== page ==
# Passing a math operator as a parameter

I'd like to write a function in Javascript that allows me to pass in a mathematical operator and a list of ints and for each item in that list, apply the operator to it.

Thinking of it in terms of a sum, this is what I've come up with:

``````function accumulate(list, operator){
var sum = 0;
for each(var item in list){
sum = accumulator(sum, item);
}
print(sum);
}
``````

Testing this code produces the following error:

``````var list = new Array();
list[0] = 1;
list[1] = 2;
list[2] = 3;
``````
``````js> accumulate(list, +);
js: "<stdin>", line 9: syntax error
js: accumulate(list, +);
js: ..................^
js: "<stdin>", line 9: Compilation produced 1 syntax errors.
``````

You can't pass an operator as a parameter, but you can pass a function:

``````function accumulate(list, accumulator){   // renamed parameter
var sum = 0;
for(var i = 0; i < list.length; i++){ // removed deprecated for…each loop
sum = accumulator(sum, list[i]);
}
print(sum);
}

accumulate(list, function(a, b) { return a + b; });
``````

This is pretty close to what the `Array.prototype.reduce` function does, though not exactly. To mimic the behavior of `reduce`, you'd have to get the first element from `list` and use that as the seed for your accumulator, rather than always using 0:

``````function accumulate(list, accumulator, seed){
var i = 0, len = list.length;
var acc = arguments.length > 2 ? seed : list[i++];
for(; i < len; i++){
acc = accumulator(acc, list[i]);
}
print(acc);
}
``````

This way, you could compute the product of `list` (your method would always return 0):

``````accumulate(list, function(a, b) { return a * b; });
``````

Update: If you're developing for newer browsers that support ECMAScript 2015 / ES6 (or using a transpiler like Babel), you can also use 'arrow function' syntax to make your code a bit more compact:

``````accumulate(list, (a, b) => a * b);
``````

If all the operations you are planning to do are binary operations, then you can do this

``````var operations = {
"+" : function (operand1, operand2) {
return operand1 + operand2;
},
"-" : function (operand1, operand2) {
return operand1 - operand2;
},
"*" : function (operand1, operand2) {
return operand1 * operand2;
}
};

function accumulate(list, operator) {
return list.reduce(operations[operator]);
}

console.log(accumulate([1, 2, 3, 4], "+"));     // 10
console.log(accumulate([1, 2, 3, 4], "-"));     // -8
console.log(accumulate([1, 2, 3, 4], "*"));     // 24
``````

I think you can do that in several different ways, but I would suggest you something like this:

``````var operatorFunction = {
'+' : function(x, y) {
return x + y;
},
'-' : function(x, y) {
return x - y;
},
'*' : function(x, y) {
return x * y;
}
};

function accumul(list, neutral, operator) {
var sum = neutral;
list.forEach(function(item) {
sum = operatorFunction[operator](sum, item);
});
return sum;
}

console.log(accumul([2, 3, 4], 0, '+'));
console.log(accumul([2, 3, 4], 0, '-'));
console.log(accumul([2, 3, 4], 1, '*'));
console.log(accumul([], 0, '+'));
console.log(accumul([], 1, '*'));
``````

In the example above, you just need something like `accumul([2, 3, 4], 0, '+');` to call you function. `operatorFunction[operator]` calls the correspondent operator function.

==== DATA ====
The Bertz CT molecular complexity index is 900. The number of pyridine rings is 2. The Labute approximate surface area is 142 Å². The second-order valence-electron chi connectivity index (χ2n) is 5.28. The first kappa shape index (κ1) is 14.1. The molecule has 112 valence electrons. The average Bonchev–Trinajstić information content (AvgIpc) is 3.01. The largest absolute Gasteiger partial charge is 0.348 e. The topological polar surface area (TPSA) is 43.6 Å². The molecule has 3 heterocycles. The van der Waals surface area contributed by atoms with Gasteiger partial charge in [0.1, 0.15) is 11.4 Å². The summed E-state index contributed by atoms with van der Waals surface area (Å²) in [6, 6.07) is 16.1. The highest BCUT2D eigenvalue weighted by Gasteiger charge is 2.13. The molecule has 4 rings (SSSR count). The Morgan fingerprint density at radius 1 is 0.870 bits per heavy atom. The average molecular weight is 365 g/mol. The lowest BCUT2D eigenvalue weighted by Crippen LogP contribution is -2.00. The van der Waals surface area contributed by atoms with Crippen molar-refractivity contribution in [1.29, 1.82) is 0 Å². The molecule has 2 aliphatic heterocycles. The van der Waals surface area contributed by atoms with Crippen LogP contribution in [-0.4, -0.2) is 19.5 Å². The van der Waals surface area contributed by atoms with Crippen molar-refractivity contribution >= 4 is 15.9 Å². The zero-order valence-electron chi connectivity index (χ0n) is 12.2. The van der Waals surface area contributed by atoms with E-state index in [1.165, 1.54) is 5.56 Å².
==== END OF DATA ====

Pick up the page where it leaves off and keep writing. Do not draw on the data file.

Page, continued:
Running the example in the command line, with node.js, gives:

``````\$ node accumulate.js
9
-9
24
0
1
``````

This version also work if the array is empty. You can not use `list.reduce` if the list is empty.

If you often use operators and need to `reduce` the results (`accumulate`), it is highly recommended to develop different helpers, so you can quickly use any input form to obtain the results.

Although, this will not be always the case when you use `reduce`, the following helper will allow to pass the first element of your array as `default` value:

``````reducer = (list, func) => list.slice(1).reduce(func, list.slice(0, 1).pop())
``````

The above, still has a `function` dependency, so you still need to declare the specific function that wraps your target `operator`:

``````sum = list => reducer(list, (a, b) => a + b)
sum([1, 2, 3, 4, 5])
``````

You could then redefine `sum`, for example, as per new input formats you see will be backwards compatible. In this example by using a new helper, `flat` (still experimental as per now; added the code):

``````flat = (e) => Array.isArray(e) ? [].concat.apply([], e.map(flat)) : e

sum = (...list)  => reducer(flat(list), (a, b) => a + b)
mult = (...list) => reducer(flat(list), (a, b) => a * b)

sum([1, 2, 3, 4, 5])
sum(1, 2, 3, 4, 5)

mult([1, 2, 3, 4, 5])
mult(1, 2, 3, 4, 5)
``````

Then you can use `reducer` (or any variant you may find more useful) to simplify the definition of other helpers as well. Just one last example with matrix custom operators (in this case, they are `functions`):

``````zip  = (...lists) => lists[0].map((_l, i) => lists.map(list => list[i]))
dot_product = (a, b) => sum(zip(a, b).map(x => mult(x)))

mx_transpose = (mx) => zip.apply([], mx)
// the operator
mx_product = (m1, m2) =>
m1.map(row => mx_transpose(m2).map(
col => dot_product(row, col) ))
// the reducer
mx_multiply = (...mxs) => reducer(mxs, (done, mx) => mx_product(done, mx))

A = [[2, 3, 4],
[1, 0, 0]]
B = [[0, 1000],
[1,  100],
[0,   10]]
C = [[2,   0],
[0, 0.1]]

JSON.stringify(AB   = mx_product (A,  B))
JSON.stringify(ABC  = mx_product (AB, C))
JSON.stringify(ABC2 = mx_multiply(A, B, C))
``````

just pass 1 or -1 as input then multiply all items with this after wh.

Unfortunately, its not really possible to do this like you are trying to do. What I would do is pass in a number, and have a if/then or a switch/case to decide what to do based on that number